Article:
This post may be more directed to fellow teachers, but since we’re all former/current students, and many of you have children attending school, I trust you’ll find some value in my writing.
I started teaching after I discovered minimalism, so I entered the field with the intention of applying my newfound beliefs to my classroom. Minimalism, I found, isn’t easily transferable without conscious decision-making and frequent maintenance.
First, let’s define minimalism as removing the excess to focus on what’s most important. By focusing on what’s important, you should find purpose, experience growth, and feel a sense of fulfillment.
The workplace doesn’t have to be different from your home life in this regard, but I’d like to explain why it’s so hard for teachers to apply minimalism to their work lives and what is possible with a new mindset.
Teachers’ lives consist of nothing but excess. Teacher salary is a hotly debated topic. It’s generally founded on the fact that teachers must work well past their contracted hours (without overtime pay) in order to fulfill every responsibility given by the powers that be. Many of these responsibilities appear to distract from the true purpose of our jobs: teaching.
In short, teachers are expected to embrace the excess, regardless of how it impacts their classroom teaching or personal lives.
When it comes to actually teaching in a public school, finding purpose in every aspect of the required curricula is nearly impossible, so it’s naturally more difficult to feel a sense of fulfillment.
But this isn’t a secret. Like many others, I signed up to be overworked, underpaid, and underappreciated. I knew what I was getting into. And, now that I’ve found a way to incorporate minimalism into my teaching, I love my job.
Let me explain using the definition I gave earlier. As a caveat, this applies to my role as a teacher not only in my general work life, but also the impact I’m having on my students (which shouldn’t be two separate things but often are).
As I entered the field, I knew I was readying myself for excessive responsibilities that detracted from my teaching. I also knew that I was entering a field of high burnout rates, and I needed to find a meaningful purpose for myself as quickly as possible.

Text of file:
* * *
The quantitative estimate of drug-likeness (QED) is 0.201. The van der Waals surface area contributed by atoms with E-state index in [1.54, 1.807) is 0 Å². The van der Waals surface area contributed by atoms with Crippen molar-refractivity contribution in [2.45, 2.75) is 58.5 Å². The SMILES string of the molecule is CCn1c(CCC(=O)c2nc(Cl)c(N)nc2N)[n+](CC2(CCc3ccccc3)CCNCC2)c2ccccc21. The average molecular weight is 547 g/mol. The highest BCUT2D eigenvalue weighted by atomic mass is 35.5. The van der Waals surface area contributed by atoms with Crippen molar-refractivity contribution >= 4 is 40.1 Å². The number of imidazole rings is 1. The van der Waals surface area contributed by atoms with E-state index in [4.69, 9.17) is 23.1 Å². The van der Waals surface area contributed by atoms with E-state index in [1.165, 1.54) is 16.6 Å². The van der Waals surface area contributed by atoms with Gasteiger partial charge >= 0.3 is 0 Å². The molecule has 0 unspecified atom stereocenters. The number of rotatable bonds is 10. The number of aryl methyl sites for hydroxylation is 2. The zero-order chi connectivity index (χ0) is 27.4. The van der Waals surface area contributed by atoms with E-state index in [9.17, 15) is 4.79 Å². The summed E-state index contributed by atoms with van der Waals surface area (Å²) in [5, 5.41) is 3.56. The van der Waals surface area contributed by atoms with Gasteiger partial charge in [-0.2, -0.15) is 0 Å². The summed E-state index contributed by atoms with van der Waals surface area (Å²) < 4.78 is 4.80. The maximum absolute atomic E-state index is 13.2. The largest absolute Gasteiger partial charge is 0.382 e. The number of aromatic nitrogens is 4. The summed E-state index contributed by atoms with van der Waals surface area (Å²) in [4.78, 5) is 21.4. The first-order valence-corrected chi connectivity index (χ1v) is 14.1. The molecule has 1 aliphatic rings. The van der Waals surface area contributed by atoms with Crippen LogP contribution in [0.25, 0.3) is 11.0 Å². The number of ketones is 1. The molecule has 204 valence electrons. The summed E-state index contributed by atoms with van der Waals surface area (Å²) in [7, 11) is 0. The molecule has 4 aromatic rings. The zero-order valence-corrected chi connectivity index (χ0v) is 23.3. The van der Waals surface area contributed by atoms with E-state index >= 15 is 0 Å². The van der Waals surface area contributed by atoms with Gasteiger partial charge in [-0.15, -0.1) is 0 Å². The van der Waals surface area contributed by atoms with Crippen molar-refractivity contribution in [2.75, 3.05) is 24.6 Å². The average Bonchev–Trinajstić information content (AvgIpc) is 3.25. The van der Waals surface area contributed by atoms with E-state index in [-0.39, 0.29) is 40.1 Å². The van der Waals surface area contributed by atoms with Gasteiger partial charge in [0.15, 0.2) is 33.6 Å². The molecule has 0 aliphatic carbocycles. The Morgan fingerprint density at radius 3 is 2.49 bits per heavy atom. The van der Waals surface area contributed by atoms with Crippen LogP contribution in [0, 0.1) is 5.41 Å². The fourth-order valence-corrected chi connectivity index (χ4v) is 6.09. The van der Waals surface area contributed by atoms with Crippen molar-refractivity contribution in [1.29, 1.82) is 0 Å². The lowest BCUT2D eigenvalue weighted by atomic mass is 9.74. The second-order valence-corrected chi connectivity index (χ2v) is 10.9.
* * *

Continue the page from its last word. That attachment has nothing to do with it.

Enter the middle schoolers.
I realized that, if I can give them a purpose for entering my classroom, I would have my own purpose as well.
It took me a few years to get this one down, but every assignment given has a meaningful purpose. When a student asks the obligatory, “Why are we doing this?” or “When am I ever going to use this?” I have a meaningful response that does not include, “because it’s on the test” or “because I’m the teacher.” (Ever heard those before?)
In an English classroom, I have a significant amount of wiggle room to include ample critical thinking application and real-world skills paired with topics relevant to their lives. And after a couple years of doing this, the obligatory, “But why??” questions typically diminish naturally.
For a teacher (or anyone, really) to experience growth, there has to be a certain level of openness and curiosity. Instead of sticking to the same routine, method, and material, you have to be willing to try something new. Disrupting routine for adults can often be just as much of a shock as it is for kids, but welcoming this disruption is where we experience growth.
I don’t want to have a job based entirely on routine and repetition. That’s one reason I got into teaching. I need room to learn, grow, and really, just try new things. None of these requirements cease to exist when you become an adult despite how many people treat their adult lives this way.
Feel a sense of fulfillment.
When you find purpose and experience growth, fulfillment should take care of itself. But in the real world of public education, there is still all of that excess to deal with that can damper the effects of your classroom practices. Unfortunately, there is limited wiggle room here. Unless you’re ready to take down the school system, removing excess in teaching most likely means a shift in mindset. Find ways to move through the excess with more efficiency, and stop taking it so damn seriously.
Your focus should be finding purpose in what matters and spending time being present in those moments to experience that sense of fulfillment. You may be surprised how minimalism can give you a new understanding of your work, whatever it is that you do.
Photograph © Conal Gallagher Some Rights Reserved